Green Rice Salad with Nectarines and Corn super slightly adapted from Kimberley Hasselbrink's Vibrant Food
serves 4 to 6

for the green rice:
1 cup brown basmati rice
1 2/3 cups water, plus 2 to 3 tablespoons more for sauce
3/4 cup coarsely chopped fresh cilantro
1/2 cup loosely packed fresh flat-leaf parsley
1 small jalapeño, seeded and chopped
zest and juice of 1 small lime
2 tablespoons extra-virgin olive oil
salt

for the grilled corn:
2 small ears fresh corn, husks and silk removed
extra-virgin olive oil
salt
1/2 lime

2 tablespoons or more of fresh flat-leaf parsley leaves
1/4 cup loosely packed fresh cilantro leaves
2 medium-ripe nectarines, pitted and thinly sliced lengthwise
3/4 cup crumbled soft goat cheese

In a saucepan, combine the rice and water, cover, and bring to a boil. Lower the heat and simmer, covered, until the liquid has been absorbed and the rice is tender, about 30 minutes. Let the rice stand for a few minutes, then fluff. Set aside to cool to room temperature.

Preheat the broiler.

To grill the corn, lightly oil both ears of corn and place in a small baking dish. Broil about 6 inches from the heat source, turning every few minutes, until golden and blackened in spots, 10 to 15 minutes. Transfer to plate and set aside until cool enough handle. Using a large sharp knife, cut the kernels from the cob to yield about 1 cup. If you have more than this, save it for another use. Transfer the kernels to bowl and toss with pinch of salt and a squeeze of lime. Set aside.

Transfer the rice to large bowl. In a blender, combine the cilantro, parsley, jalapeño, lime zest and juice, olive oil, pinch of salt, and 1 tablespoon water. Blend until smooth. Add up to 2 more tablespoons of water to thin the sauce if it's too thick. Spoon the mixture over the rice, scraping any remaining sauce out of the blender with a spatula, and mix until the rice is evenly coated. 

To finish, add the corn and additional parsley and cilantro to the rice. Toss to combine. Transfer the rice to a serving platter. Sprinkle the nectarines and cheese over the rice in even layers. Garnish with additional parsley and cilantro. Best served immediately. Can be made up to a day in advance; bring to room temperature before serving.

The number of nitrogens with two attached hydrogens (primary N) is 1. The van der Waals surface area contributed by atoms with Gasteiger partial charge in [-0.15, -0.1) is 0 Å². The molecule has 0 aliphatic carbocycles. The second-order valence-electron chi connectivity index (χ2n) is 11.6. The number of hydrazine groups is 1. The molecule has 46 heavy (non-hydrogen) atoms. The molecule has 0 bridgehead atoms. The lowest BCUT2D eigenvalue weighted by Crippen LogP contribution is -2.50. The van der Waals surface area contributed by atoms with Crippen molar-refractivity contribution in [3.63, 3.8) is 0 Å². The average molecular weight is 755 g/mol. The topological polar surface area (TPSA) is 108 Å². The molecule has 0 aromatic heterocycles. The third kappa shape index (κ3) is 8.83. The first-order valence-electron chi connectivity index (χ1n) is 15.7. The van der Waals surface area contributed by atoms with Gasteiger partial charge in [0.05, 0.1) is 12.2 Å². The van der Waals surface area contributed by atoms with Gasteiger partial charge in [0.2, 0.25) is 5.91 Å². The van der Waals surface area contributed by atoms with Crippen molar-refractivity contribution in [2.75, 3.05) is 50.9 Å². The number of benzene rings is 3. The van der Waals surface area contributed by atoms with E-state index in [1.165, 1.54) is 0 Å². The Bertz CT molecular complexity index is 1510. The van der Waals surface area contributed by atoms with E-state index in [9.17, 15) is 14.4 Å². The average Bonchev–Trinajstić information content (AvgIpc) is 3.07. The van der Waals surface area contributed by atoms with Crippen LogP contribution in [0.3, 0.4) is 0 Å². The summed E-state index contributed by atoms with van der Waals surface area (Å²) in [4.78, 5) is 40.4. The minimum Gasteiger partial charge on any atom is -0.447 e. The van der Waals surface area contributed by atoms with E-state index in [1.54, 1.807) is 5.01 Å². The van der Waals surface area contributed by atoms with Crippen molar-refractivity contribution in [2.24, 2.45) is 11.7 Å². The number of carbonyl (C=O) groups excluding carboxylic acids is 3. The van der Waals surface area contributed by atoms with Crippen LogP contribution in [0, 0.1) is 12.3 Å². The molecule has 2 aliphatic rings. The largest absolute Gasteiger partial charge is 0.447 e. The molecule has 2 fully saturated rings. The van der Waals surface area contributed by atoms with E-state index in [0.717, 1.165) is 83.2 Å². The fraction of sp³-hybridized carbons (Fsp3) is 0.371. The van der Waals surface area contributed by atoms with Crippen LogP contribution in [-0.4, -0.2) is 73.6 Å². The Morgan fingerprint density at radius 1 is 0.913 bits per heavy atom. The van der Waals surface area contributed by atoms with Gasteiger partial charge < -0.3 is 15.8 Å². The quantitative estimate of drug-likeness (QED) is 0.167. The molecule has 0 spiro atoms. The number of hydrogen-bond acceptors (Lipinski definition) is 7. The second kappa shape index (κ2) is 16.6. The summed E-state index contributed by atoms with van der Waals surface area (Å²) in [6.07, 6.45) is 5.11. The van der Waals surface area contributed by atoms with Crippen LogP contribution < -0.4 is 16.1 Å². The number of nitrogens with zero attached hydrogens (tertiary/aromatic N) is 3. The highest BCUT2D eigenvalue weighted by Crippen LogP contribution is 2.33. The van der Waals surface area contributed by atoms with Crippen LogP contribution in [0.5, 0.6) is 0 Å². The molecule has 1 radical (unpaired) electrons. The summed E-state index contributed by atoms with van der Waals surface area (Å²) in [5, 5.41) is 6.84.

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6/22/14

Video Attempt: Rice-Cooker Blueberry Pancake


Rice-Cooker Blueberry Pancake
makes 1 giant pancake*

*We have a really large rice cooker. If you have a more sensibly-sized one, you probably want to halve this recipe.

2 cups all-purpose flour, (spooned and leveled)
4 tablespoons sugar
4 teaspoons baking powder
1 teaspoon salt
2 cups milk
4 tablespoons unsalted butter, melted, or vegetable oil
2 large eggs
A heaping cup of blueberries
the zest of one lemon
maple syrup and more butter, to serve

In the bowl of your rice cooker, whisk together the flour, sugar, baking powder, and salt. Give it a mix. Add in the milk, butter, and eggs. Stir until just moistened. Add the blueberries and lemon zest and give it one last gentle stir to combine.

Place the bowl in the rice cooker, close the lid, and press the "cook" button. After a few minutes our rice cooker switched to the "keep warm" setting, but our pancake was nowhere close to being done. Everything we read online told us to keep it in there for 45 minutes. We did, and then some. After an hour and a half, ours finally looked cooked. And voila, it was!

Serve with a bit of butter and maple syrup.
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6/11/14

Blackberry Ice Cream, Kind of

While I tend to stick to topics surrounding food, Teddy, and dancing, recently, I’ve found my thoughts treading in slightly different waters. In other words, is it cool if I speak my mind on some issues for a few moments? Yeah? OK, great. Here I go:

One of the problems with people like me is that it takes having a newborn to discover—and fully feel the impact of—the fact that though yes, some employers may opt to offer generous paid maternity and (not quite so generous) paternity leave, they don’t have to. In terms of parental leave, unlike most developed countries, all that is required by law here in the U.S., via the Family and Medical Leave Act of 1993, is 12 weeks of unpaid leave. Apparently, the intention of this bill was to assist in "balanc[ing] the demands of the workplace with the needs of families.” But let me ask you this? How the heck would this really help out a young family if one of its members just had a baby and was hoping to have the support, at least for a week or two, of the other member? To be fair, I should note that some states have expanded on the aforementioned FMLA. For example, in California, PFL (Paid Family Leave) provides up to six weeks of benefits for individuals who must take time off “to care for a seriously ill child, spouse, parent, or registered domestic partner, or to bond with a new child.” Though pay attention to the word "benefits" there; this means that PFL will pay you only a portion (about 55%) of what you’re used to making.